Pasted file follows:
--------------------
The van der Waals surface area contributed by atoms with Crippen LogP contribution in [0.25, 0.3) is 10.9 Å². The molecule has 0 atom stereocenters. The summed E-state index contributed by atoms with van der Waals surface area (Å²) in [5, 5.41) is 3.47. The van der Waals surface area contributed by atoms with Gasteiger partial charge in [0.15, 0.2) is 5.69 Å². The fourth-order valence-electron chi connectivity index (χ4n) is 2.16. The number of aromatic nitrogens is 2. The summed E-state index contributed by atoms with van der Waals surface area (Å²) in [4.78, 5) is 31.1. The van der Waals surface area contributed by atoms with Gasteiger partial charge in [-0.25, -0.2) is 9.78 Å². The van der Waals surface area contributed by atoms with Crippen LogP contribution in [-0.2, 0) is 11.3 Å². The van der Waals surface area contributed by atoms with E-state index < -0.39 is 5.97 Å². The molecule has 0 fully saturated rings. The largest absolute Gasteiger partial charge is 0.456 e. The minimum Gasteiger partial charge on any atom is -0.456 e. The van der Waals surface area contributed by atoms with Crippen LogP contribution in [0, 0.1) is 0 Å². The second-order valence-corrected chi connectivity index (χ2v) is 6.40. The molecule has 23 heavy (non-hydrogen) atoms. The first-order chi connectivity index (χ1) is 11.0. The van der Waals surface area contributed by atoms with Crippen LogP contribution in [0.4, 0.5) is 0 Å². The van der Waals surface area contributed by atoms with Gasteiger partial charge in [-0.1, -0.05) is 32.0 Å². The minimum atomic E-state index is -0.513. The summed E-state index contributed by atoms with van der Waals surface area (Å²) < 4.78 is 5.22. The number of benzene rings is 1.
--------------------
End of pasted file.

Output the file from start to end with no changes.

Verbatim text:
The van der Waals surface area contributed by atoms with Crippen LogP contribution in [0.25, 0.3) is 10.9 Å². The molecule has 0 atom stereocenters. The summed E-state index contributed by atoms with van der Waals surface area (Å²) in [5, 5.41) is 3.47. The van der Waals surface area contributed by atoms with Gasteiger partial charge in [0.15, 0.2) is 5.69 Å². The fourth-order valence-electron chi connectivity index (χ4n) is 2.16. The number of aromatic nitrogens is 2. The summed E-state index contributed by atoms with van der Waals surface area (Å²) in [4.78, 5) is 31.1. The van der Waals surface area contributed by atoms with Gasteiger partial charge in [-0.25, -0.2) is 9.78 Å². The van der Waals surface area contributed by atoms with Crippen LogP contribution in [-0.2, 0) is 11.3 Å². The van der Waals surface area contributed by atoms with E-state index < -0.39 is 5.97 Å². The molecule has 0 fully saturated rings. The largest absolute Gasteiger partial charge is 0.456 e. The minimum Gasteiger partial charge on any atom is -0.456 e. The van der Waals surface area contributed by atoms with Crippen LogP contribution in [0, 0.1) is 0 Å². The second-order valence-corrected chi connectivity index (χ2v) is 6.40. The molecule has 23 heavy (non-hydrogen) atoms. The first-order chi connectivity index (χ1) is 11.0. The van der Waals surface area contributed by atoms with Crippen LogP contribution in [0.4, 0.5) is 0 Å². The van der Waals surface area contributed by atoms with Gasteiger partial charge in [-0.1, -0.05) is 32.0 Å². The minimum atomic E-state index is -0.513. The summed E-state index contributed by atoms with van der Waals surface area (Å²) < 4.78 is 5.22. The number of benzene rings is 1.